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Maple Ridge 'well served' by regional police units

The Ridge Meadows RCMP often drawn on the expertise of regional policing units such as the emergency response team. - The New/Files
The Ridge Meadows RCMP often drawn on the expertise of regional policing units such as the emergency response team.
— image credit: The New/Files

Maple Ridge is served well by the RCMP regional teams, says Metro Vancouver’s second-in-command Mountie, who used to run the Ridge Meadows detachment.

They’re also expensive and becoming more so, Maple Ridge council heard at its June 18 meeting.

RCMP Chief Supt. Janice Armstrong said integrated teams such as the dog squad and emergency response team usually are comprised of more experienced officers, who get paid more and who also have to train regularly.

Pension contributions, salary hikes, employment insurance contributions and administration are increasing the costs of such teams, even though they’re not adding more bodies.

According to a report to council, Maple Ridge’s contribution to the Emergency Response Team, (half paid for by Metro Vancouver cities, with B.C. and Ottawa paying the other half) will jump from $179,173 in 2009 to a projected $293,425 this year.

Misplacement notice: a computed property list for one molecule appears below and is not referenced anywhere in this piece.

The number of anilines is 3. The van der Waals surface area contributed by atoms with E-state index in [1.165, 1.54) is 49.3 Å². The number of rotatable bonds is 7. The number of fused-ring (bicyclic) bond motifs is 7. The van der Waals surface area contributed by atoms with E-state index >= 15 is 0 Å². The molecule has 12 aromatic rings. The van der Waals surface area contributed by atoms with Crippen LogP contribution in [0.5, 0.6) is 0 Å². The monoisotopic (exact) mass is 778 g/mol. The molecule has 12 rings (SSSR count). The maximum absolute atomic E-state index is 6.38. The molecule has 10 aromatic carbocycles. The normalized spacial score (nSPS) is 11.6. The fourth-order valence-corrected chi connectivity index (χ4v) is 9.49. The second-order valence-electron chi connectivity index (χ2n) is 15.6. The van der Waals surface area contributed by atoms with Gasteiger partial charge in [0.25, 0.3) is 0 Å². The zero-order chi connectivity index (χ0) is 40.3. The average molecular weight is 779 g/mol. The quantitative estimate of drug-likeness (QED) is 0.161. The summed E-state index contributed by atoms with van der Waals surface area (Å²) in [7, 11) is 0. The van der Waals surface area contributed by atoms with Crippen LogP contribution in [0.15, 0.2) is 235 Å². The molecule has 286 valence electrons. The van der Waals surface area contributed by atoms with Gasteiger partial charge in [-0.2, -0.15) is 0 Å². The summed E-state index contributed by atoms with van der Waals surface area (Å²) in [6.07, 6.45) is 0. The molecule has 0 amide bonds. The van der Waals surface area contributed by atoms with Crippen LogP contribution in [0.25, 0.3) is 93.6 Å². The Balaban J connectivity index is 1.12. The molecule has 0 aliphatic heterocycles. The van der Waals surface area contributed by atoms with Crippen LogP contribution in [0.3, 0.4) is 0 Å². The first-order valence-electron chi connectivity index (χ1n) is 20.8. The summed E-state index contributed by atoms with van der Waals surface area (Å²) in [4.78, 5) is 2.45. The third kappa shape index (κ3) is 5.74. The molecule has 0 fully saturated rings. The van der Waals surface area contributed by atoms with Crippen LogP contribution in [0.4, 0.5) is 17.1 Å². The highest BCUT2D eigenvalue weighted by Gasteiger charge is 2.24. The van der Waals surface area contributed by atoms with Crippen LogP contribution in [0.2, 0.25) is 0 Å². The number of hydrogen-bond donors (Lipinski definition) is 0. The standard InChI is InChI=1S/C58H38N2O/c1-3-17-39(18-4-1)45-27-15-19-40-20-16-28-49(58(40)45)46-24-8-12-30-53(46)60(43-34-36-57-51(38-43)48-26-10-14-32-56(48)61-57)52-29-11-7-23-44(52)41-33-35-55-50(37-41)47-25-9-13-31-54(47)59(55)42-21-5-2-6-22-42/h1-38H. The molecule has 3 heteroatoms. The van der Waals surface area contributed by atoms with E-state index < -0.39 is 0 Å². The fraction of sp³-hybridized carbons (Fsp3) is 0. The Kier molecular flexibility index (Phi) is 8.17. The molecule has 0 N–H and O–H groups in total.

The same is true for the Integrated Collision Analysis and Reconstruction Service team that specializes in investigating traffic crashes. That’s going up from $98,612 three year ago to a projected $139,648 this year.

Armstrong said the force may use civilians for some of those duties, to reduce costs, as it currently does in the Integrated Forensics Identification Service, for which costs are going up about $100,000 over the same time period.

Investigating murders can be a pricey projects.

A month-long murder investigation can cost about $133,000 in salaries, overtime and expenses.

If it stretches into a year-long case, the cost is just under a million dollars.

Council heard that when someone is killed, police focus as many resources as possible in an attempt to preserve as much evidence as possible.

Assist.-Commissioner, Norm Lipinski told councillors that the recent case of murder suspect Angus David Mitchell, 26 who was shot and killed by police May 30 on a north Maple Ridge road, involved multiple teams, from the Police Dog Service, the police helicopter, and the Emergency Response Team.

“Our primary concern was to have that person surrender peacefully,” said Lipinski.

But Mitchell replied using lethal force and police did as well, he added.

“As a result, lives were saved.”

He pointed out that complex murder investigation that had international connections, “could break your budget.”

Mayor Ernie Daykin pointed out that other municipalities have asked why Maple Ridge was the first to sign on to the new 20-year contract with the RCMP.

The district has “great comfort in its relationship with the RCMP,” he added.

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